Hackle feathers?

Discussion in 'What Breed Or Gender is This?' started by marytoast, Feb 21, 2009.

  1. marytoast

    marytoast Chillin' With My Peeps

    783
    1
    141
    Dec 31, 2008
    Carthage, NC
    Where are hackle feathers and can you sex an ameracauna by them? [​IMG]
     
  2. Guitartists

    Guitartists Resistance is futile

    Mar 21, 2008
    Michigan
    Hackle feathers are around the neck....

    See here https://www.backyardchickens.com/LC-anatomy.html

    But
    some breeds the females can also have rather pointy and shiney hackles.... saddle feathers, I think, are the better way to know.

    They start to come in on the back about midway down and if it is a cockerel of around 3-5 months of age you should be able to see them coming in pointy.

    Here's a pic of some saddle feathers from my Ameraucanas....

    Pullet, slow developing cockerel, slow dev. cockerel, cockerel,and pullet.

    [​IMG]
     
  3. marytoast

    marytoast Chillin' With My Peeps

    783
    1
    141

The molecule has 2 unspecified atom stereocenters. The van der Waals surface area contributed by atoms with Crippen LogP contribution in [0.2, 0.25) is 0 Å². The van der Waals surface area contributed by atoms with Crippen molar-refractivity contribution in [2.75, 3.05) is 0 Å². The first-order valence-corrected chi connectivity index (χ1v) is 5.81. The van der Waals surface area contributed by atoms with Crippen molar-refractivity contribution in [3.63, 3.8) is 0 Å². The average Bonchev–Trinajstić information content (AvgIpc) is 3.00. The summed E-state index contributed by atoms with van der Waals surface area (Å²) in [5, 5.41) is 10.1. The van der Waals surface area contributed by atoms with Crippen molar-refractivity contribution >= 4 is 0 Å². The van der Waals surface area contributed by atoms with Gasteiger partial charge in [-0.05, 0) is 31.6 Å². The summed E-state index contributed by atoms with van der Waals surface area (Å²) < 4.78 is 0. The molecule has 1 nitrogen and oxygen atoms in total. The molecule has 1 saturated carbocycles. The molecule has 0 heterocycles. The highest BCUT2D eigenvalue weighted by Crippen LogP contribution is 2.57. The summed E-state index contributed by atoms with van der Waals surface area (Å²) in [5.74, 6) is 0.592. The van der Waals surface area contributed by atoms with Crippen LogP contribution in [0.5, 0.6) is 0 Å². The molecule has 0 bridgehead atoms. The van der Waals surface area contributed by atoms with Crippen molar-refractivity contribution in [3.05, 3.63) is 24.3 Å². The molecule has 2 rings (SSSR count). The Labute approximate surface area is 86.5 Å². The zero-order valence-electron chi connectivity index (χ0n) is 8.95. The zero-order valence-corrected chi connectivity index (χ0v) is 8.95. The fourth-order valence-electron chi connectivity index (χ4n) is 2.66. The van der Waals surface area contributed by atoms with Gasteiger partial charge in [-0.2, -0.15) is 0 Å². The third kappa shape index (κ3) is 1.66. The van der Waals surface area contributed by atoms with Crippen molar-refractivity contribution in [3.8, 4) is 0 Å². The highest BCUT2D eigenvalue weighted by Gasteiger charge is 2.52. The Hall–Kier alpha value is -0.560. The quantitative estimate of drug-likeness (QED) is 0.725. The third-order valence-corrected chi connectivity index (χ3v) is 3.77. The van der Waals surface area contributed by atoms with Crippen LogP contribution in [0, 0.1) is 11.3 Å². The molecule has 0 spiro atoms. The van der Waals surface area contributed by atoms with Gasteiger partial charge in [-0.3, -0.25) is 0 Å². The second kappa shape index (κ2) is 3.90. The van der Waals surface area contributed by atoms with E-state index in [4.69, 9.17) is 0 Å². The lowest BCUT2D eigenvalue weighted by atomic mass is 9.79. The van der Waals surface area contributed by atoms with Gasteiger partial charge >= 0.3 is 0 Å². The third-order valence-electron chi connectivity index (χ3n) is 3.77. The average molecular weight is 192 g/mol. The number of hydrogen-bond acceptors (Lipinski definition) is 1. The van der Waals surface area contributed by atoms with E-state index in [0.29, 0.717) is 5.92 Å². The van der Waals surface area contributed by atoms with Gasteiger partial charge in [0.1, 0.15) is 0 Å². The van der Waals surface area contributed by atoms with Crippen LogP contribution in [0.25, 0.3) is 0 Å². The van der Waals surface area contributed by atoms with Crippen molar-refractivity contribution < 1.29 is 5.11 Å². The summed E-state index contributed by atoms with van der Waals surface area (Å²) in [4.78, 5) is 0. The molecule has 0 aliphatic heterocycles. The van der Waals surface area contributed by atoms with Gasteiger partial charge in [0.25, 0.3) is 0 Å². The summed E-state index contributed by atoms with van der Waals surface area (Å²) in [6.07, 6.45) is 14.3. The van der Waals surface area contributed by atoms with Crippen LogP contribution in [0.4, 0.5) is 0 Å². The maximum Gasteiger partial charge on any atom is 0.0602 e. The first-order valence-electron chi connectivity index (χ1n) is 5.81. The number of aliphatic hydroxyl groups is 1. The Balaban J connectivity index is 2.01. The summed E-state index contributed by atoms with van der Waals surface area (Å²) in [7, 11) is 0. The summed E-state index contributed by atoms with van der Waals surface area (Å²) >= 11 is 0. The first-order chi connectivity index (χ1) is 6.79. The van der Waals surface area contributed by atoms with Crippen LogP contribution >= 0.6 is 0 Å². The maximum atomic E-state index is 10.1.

Dec 31, 2008
    Carthage, NC
    Thanks a buch! That was very helpful. I am just trying to sex my 3 wk. old ameracaunas. I think it is impossible [​IMG]
     
  4. Guitartists

    Guitartists Resistance is futile

    Mar 21, 2008
    Michigan
    At 3 weeks.. yes [​IMG] You're going to have to wait a bit longer... at least 8 weeks before the first real signs will start to come in. Are these true Ameraucana or Easter Eggers? My EEs were much quicker to show signs than my actual Ameraucanas.... I had 2 BBS Ameraucanas that were very slow in developing and still looked like pullets when the other cockerels were clearly cockerels. This was at 5-6 months of age. My EEs I could pretty much tell at about 8 weeks. [​IMG]
     
    Last edited: Feb 21, 2009
  5. gritsar

    gritsar Cows, Chooks & Impys - OH MY!

    28,907
    119
    408
    Nov 9, 2007
    SW Arkansas
    When you were a kid did you ever hear the expression "don't get your hackle feathers up"?
    Once you see an adult rooster raise his hackles at a disobedient hen, you'll know where the expression came from. [​IMG]
     

BackYard Chickens is proudly sponsored by